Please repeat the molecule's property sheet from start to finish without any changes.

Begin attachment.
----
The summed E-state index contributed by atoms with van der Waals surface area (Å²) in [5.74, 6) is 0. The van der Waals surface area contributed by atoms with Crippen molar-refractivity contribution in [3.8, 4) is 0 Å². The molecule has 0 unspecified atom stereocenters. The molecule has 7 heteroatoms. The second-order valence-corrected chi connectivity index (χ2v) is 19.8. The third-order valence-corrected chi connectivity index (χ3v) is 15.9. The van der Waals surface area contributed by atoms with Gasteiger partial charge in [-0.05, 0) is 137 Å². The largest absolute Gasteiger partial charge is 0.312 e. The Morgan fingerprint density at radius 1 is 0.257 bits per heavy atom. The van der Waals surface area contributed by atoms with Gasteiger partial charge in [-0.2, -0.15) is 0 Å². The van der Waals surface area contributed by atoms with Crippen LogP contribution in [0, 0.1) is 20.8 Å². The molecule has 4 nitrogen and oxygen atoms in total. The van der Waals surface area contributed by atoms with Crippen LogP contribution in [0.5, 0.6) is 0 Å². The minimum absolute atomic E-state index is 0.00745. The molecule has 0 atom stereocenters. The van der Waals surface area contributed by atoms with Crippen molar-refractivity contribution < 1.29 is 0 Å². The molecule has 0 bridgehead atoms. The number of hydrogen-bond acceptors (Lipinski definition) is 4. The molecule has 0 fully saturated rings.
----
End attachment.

The summed E-state index contributed by atoms with van der Waals surface area (Å²) in [5.74, 6) is 0. The van der Waals surface area contributed by atoms with Crippen molar-refractivity contribution in [3.8, 4) is 0 Å². The molecule has 0 unspecified atom stereocenters. The molecule has 7 heteroatoms. The second-order valence-corrected chi connectivity index (χ2v) is 19.8. The third-order valence-corrected chi connectivity index (χ3v) is 15.9. The van der Waals surface area contributed by atoms with Gasteiger partial charge in [-0.05, 0) is 137 Å². The largest absolute Gasteiger partial charge is 0.312 e. The Morgan fingerprint density at radius 1 is 0.257 bits per heavy atom. The van der Waals surface area contributed by atoms with Gasteiger partial charge in [-0.2, -0.15) is 0 Å². The van der Waals surface area contributed by atoms with Crippen LogP contribution in [0, 0.1) is 20.8 Å². The molecule has 4 nitrogen and oxygen atoms in total. The van der Waals surface area contributed by atoms with Crippen LogP contribution in [0.5, 0.6) is 0 Å². The minimum absolute atomic E-state index is 0.00745. The molecule has 0 atom stereocenters. The van der Waals surface area contributed by atoms with Crippen molar-refractivity contribution < 1.29 is 0 Å². The molecule has 0 bridgehead atoms. The number of hydrogen-bond acceptors (Lipinski definition) is 4. The molecule has 0 fully saturated rings.